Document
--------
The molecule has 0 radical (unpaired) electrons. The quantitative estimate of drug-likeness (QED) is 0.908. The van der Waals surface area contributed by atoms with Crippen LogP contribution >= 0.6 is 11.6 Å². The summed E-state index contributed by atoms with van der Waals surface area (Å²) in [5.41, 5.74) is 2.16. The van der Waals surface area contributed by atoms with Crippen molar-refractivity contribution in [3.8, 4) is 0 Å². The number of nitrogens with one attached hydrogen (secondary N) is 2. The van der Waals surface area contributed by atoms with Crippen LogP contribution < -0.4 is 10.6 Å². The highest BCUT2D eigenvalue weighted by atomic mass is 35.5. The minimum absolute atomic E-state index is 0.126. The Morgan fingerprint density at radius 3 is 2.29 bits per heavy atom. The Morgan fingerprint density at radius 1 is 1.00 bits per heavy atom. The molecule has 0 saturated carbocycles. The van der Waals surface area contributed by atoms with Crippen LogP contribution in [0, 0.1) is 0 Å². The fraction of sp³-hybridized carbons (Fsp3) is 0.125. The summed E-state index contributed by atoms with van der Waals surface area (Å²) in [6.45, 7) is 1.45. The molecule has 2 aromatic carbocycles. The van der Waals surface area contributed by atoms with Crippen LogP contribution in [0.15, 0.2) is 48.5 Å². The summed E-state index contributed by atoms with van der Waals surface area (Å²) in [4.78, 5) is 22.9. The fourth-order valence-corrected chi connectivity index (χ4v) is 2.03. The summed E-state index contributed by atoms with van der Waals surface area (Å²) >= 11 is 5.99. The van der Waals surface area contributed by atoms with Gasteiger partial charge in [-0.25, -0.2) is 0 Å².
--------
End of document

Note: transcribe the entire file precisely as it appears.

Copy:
The molecule has 0 radical (unpaired) electrons. The quantitative estimate of drug-likeness (QED) is 0.908. The van der Waals surface area contributed by atoms with Crippen LogP contribution >= 0.6 is 11.6 Å². The summed E-state index contributed by atoms with van der Waals surface area (Å²) in [5.41, 5.74) is 2.16. The van der Waals surface area contributed by atoms with Crippen molar-refractivity contribution in [3.8, 4) is 0 Å². The number of nitrogens with one attached hydrogen (secondary N) is 2. The van der Waals surface area contributed by atoms with Crippen LogP contribution < -0.4 is 10.6 Å². The highest BCUT2D eigenvalue weighted by atomic mass is 35.5. The minimum absolute atomic E-state index is 0.126. The Morgan fingerprint density at radius 3 is 2.29 bits per heavy atom. The Morgan fingerprint density at radius 1 is 1.00 bits per heavy atom. The molecule has 0 saturated carbocycles. The van der Waals surface area contributed by atoms with Crippen LogP contribution in [0, 0.1) is 0 Å². The fraction of sp³-hybridized carbons (Fsp3) is 0.125. The summed E-state index contributed by atoms with van der Waals surface area (Å²) in [6.45, 7) is 1.45. The molecule has 2 aromatic carbocycles. The van der Waals surface area contributed by atoms with Crippen LogP contribution in [0.15, 0.2) is 48.5 Å². The summed E-state index contributed by atoms with van der Waals surface area (Å²) in [4.78, 5) is 22.9. The fourth-order valence-corrected chi connectivity index (χ4v) is 2.03. The summed E-state index contributed by atoms with van der Waals surface area (Å²) >= 11 is 5.99. The van der Waals surface area contributed by atoms with Gasteiger partial charge in [-0.25, -0.2) is 0 Å².